This article provides an intellectual history of the displacement of Legal Process theory as the predominant jurisprudential approach in American law.--Dan Ernst
The Legal Process approach to law embedded a strict norm of principled adjudication within a larger pragmatic theory of law. Alexander Bickel understood that the Legal Process theory of adjudication clashed with its commitment to pragmatic governance. The country, Bickel believed, could tolerate only so much principled decisionmaking — “No good society can be unprincipled, and no viable society can be principle-ridden.” Bickel convinced himself that the judiciary could promote pragmatic governance while maintaining its own integrity as an institution of principle through the implementation of various justiciability and abstention doctrines, the so-called “passive virtues.” Prudent invocation of the passive virtues, Bickel argued, would keep the core judicial function — rendering decisions on the merits — free from merely expedient considerations while granting the political branches the space and time they need to work out pragmatic compromises.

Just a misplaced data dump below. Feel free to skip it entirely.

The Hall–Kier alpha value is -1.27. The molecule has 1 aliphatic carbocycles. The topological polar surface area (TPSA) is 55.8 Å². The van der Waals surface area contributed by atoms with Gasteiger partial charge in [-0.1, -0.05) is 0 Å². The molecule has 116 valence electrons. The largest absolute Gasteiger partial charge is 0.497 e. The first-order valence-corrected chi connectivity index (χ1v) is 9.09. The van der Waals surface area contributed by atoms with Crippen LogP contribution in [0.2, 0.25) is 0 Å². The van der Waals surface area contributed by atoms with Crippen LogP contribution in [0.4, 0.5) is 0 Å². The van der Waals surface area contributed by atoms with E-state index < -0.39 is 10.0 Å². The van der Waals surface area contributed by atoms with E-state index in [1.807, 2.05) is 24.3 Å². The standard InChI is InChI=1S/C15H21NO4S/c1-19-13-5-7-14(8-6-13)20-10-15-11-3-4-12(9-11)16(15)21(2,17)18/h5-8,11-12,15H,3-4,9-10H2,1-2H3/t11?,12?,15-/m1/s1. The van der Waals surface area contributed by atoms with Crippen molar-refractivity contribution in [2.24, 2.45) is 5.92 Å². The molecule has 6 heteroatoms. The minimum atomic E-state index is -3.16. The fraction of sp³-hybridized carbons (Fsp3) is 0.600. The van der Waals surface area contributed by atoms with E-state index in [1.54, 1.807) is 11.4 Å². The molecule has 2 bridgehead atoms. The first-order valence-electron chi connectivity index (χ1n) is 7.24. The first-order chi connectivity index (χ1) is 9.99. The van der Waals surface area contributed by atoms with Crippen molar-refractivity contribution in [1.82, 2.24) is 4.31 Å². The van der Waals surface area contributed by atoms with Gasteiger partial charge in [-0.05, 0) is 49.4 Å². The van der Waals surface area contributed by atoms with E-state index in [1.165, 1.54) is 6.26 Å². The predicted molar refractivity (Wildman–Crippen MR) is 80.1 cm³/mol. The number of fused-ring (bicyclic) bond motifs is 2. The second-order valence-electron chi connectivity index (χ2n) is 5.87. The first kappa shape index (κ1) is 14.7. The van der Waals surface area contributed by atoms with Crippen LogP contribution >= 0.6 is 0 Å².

But once Bickel starkly drew out the tension between principled decisionmaking and pragmatic governance, the Legal Process consensus began to fracture. Why allow for unprincipled judicial decisionmaking with respect to certain justiciability and abstention questions, but not in other areas of doctrine? As Gerald Gunther put it, Bickel was effectively advocating “100% principle, 80% of the time.” Bickel’s passive virtues solution found no favor among his Legal Process peers and drew even greater criticism from Warren Court-defending legal liberals. Bickel’s penetrating insights into the tensions between principled decisionmaking and pragmatic governance had exposed an always latent divide in Legal Process thought, one Bickel himself could not successfully reconcile. After Bickel, normative jurisprudence has become ever more polarized between consequentialist-pragmatic approaches on the one hand and principled-rationalist approaches on the other.
Tuesday, March 17, 2020
Wolitz on Bickel
David Wolitz, University of Tennessee College of Law, has posted Alexander Bickel and the Demise of Legal Process Jurisprudence, which is forthcoming in the Cornell Journal of Law and Public Policy: